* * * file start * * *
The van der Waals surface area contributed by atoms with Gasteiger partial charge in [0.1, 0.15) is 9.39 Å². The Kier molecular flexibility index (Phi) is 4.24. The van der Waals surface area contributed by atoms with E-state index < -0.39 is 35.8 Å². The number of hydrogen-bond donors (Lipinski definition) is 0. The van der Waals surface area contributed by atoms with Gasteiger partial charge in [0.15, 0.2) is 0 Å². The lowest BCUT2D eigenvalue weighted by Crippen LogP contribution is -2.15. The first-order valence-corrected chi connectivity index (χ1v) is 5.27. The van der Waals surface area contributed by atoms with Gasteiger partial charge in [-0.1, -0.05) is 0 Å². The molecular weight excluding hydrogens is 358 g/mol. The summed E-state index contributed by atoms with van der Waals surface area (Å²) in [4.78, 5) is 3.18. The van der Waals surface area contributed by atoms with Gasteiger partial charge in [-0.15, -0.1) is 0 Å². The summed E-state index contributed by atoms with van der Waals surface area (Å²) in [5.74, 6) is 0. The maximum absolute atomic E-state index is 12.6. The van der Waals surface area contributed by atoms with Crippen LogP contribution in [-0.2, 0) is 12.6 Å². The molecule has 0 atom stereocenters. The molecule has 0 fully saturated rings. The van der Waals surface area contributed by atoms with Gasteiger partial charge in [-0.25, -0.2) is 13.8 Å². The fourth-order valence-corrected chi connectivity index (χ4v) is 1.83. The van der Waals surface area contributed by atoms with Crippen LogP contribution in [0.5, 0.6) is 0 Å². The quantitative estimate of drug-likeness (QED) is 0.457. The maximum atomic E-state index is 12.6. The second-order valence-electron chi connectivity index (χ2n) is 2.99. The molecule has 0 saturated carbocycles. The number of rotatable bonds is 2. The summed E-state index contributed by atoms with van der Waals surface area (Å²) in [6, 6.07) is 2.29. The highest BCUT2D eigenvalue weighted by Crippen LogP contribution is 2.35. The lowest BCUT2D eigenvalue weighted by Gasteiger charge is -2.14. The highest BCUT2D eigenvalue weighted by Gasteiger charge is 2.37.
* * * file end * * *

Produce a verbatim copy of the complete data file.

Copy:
The van der Waals surface area contributed by atoms with Gasteiger partial charge in [0.1, 0.15) is 9.39 Å². The Kier molecular flexibility index (Phi) is 4.24. The van der Waals surface area contributed by atoms with E-state index < -0.39 is 35.8 Å². The number of hydrogen-bond donors (Lipinski definition) is 0. The van der Waals surface area contributed by atoms with Gasteiger partial charge in [0.15, 0.2) is 0 Å². The lowest BCUT2D eigenvalue weighted by Crippen LogP contribution is -2.15. The first-order valence-corrected chi connectivity index (χ1v) is 5.27. The van der Waals surface area contributed by atoms with Gasteiger partial charge in [-0.1, -0.05) is 0 Å². The molecular weight excluding hydrogens is 358 g/mol. The summed E-state index contributed by atoms with van der Waals surface area (Å²) in [4.78, 5) is 3.18. The van der Waals surface area contributed by atoms with Gasteiger partial charge in [-0.15, -0.1) is 0 Å². The summed E-state index contributed by atoms with van der Waals surface area (Å²) in [5.74, 6) is 0. The maximum absolute atomic E-state index is 12.6. The van der Waals surface area contributed by atoms with Crippen LogP contribution in [-0.2, 0) is 12.6 Å². The molecule has 0 atom stereocenters. The molecule has 0 fully saturated rings. The van der Waals surface area contributed by atoms with Gasteiger partial charge in [-0.25, -0.2) is 13.8 Å². The fourth-order valence-corrected chi connectivity index (χ4v) is 1.83. The van der Waals surface area contributed by atoms with Crippen LogP contribution in [0.5, 0.6) is 0 Å². The quantitative estimate of drug-likeness (QED) is 0.457. The maximum atomic E-state index is 12.6. The second-order valence-electron chi connectivity index (χ2n) is 2.99. The molecule has 0 saturated carbocycles. The number of rotatable bonds is 2. The summed E-state index contributed by atoms with van der Waals surface area (Å²) in [6, 6.07) is 2.29. The highest BCUT2D eigenvalue weighted by Crippen LogP contribution is 2.35. The lowest BCUT2D eigenvalue weighted by Gasteiger charge is -2.14. The highest BCUT2D eigenvalue weighted by Gasteiger charge is 2.37.